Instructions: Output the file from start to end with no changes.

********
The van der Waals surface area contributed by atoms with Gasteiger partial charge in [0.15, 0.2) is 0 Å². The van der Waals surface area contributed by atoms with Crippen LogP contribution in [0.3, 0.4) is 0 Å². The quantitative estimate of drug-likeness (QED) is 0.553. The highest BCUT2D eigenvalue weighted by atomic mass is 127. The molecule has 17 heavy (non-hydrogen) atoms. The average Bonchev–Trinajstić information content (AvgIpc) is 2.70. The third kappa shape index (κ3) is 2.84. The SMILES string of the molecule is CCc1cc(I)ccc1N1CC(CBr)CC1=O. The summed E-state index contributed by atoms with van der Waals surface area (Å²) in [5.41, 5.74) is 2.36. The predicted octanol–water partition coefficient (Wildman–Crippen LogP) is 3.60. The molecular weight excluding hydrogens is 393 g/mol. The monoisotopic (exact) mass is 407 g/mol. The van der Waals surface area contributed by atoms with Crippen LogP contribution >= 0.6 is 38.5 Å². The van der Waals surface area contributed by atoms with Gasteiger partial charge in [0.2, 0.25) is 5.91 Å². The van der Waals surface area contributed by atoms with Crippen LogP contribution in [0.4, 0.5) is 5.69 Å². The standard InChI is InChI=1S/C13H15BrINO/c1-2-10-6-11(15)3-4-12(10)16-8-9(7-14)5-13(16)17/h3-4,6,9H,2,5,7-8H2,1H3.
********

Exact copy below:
The van der Waals surface area contributed by atoms with Gasteiger partial charge in [0.15, 0.2) is 0 Å². The van der Waals surface area contributed by atoms with Crippen LogP contribution in [0.3, 0.4) is 0 Å². The quantitative estimate of drug-likeness (QED) is 0.553. The highest BCUT2D eigenvalue weighted by atomic mass is 127. The molecule has 17 heavy (non-hydrogen) atoms. The average Bonchev–Trinajstić information content (AvgIpc) is 2.70. The third kappa shape index (κ3) is 2.84. The SMILES string of the molecule is CCc1cc(I)ccc1N1CC(CBr)CC1=O. The summed E-state index contributed by atoms with van der Waals surface area (Å²) in [5.41, 5.74) is 2.36. The predicted octanol–water partition coefficient (Wildman–Crippen LogP) is 3.60. The molecular weight excluding hydrogens is 393 g/mol. The monoisotopic (exact) mass is 407 g/mol. The van der Waals surface area contributed by atoms with Crippen LogP contribution >= 0.6 is 38.5 Å². The van der Waals surface area contributed by atoms with Gasteiger partial charge in [0.2, 0.25) is 5.91 Å². The van der Waals surface area contributed by atoms with Crippen LogP contribution in [0.4, 0.5) is 5.69 Å². The standard InChI is InChI=1S/C13H15BrINO/c1-2-10-6-11(15)3-4-12(10)16-8-9(7-14)5-13(16)17/h3-4,6,9H,2,5,7-8H2,1H3.